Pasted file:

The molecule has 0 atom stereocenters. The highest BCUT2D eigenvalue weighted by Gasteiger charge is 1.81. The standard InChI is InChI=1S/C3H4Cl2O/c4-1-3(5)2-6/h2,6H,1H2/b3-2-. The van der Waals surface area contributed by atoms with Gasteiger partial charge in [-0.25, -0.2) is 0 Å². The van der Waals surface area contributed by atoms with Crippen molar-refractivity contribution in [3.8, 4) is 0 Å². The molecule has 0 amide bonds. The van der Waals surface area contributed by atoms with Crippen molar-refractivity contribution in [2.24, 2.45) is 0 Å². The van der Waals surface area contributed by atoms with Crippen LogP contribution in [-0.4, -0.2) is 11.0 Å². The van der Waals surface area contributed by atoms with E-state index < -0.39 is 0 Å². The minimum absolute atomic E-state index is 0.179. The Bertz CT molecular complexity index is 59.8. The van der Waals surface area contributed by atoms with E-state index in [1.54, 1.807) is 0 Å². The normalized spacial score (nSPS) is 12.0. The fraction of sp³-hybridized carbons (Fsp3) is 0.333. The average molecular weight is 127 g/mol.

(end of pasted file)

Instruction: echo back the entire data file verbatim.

The molecule has 0 atom stereocenters. The highest BCUT2D eigenvalue weighted by Gasteiger charge is 1.81. The standard InChI is InChI=1S/C3H4Cl2O/c4-1-3(5)2-6/h2,6H,1H2/b3-2-. The van der Waals surface area contributed by atoms with Gasteiger partial charge in [-0.25, -0.2) is 0 Å². The van der Waals surface area contributed by atoms with Crippen molar-refractivity contribution in [3.8, 4) is 0 Å². The molecule has 0 amide bonds. The van der Waals surface area contributed by atoms with Crippen molar-refractivity contribution in [2.24, 2.45) is 0 Å². The van der Waals surface area contributed by atoms with Crippen LogP contribution in [-0.4, -0.2) is 11.0 Å². The van der Waals surface area contributed by atoms with E-state index < -0.39 is 0 Å². The minimum absolute atomic E-state index is 0.179. The Bertz CT molecular complexity index is 59.8. The van der Waals surface area contributed by atoms with E-state index in [1.54, 1.807) is 0 Å². The normalized spacial score (nSPS) is 12.0. The fraction of sp³-hybridized carbons (Fsp3) is 0.333. The average molecular weight is 127 g/mol.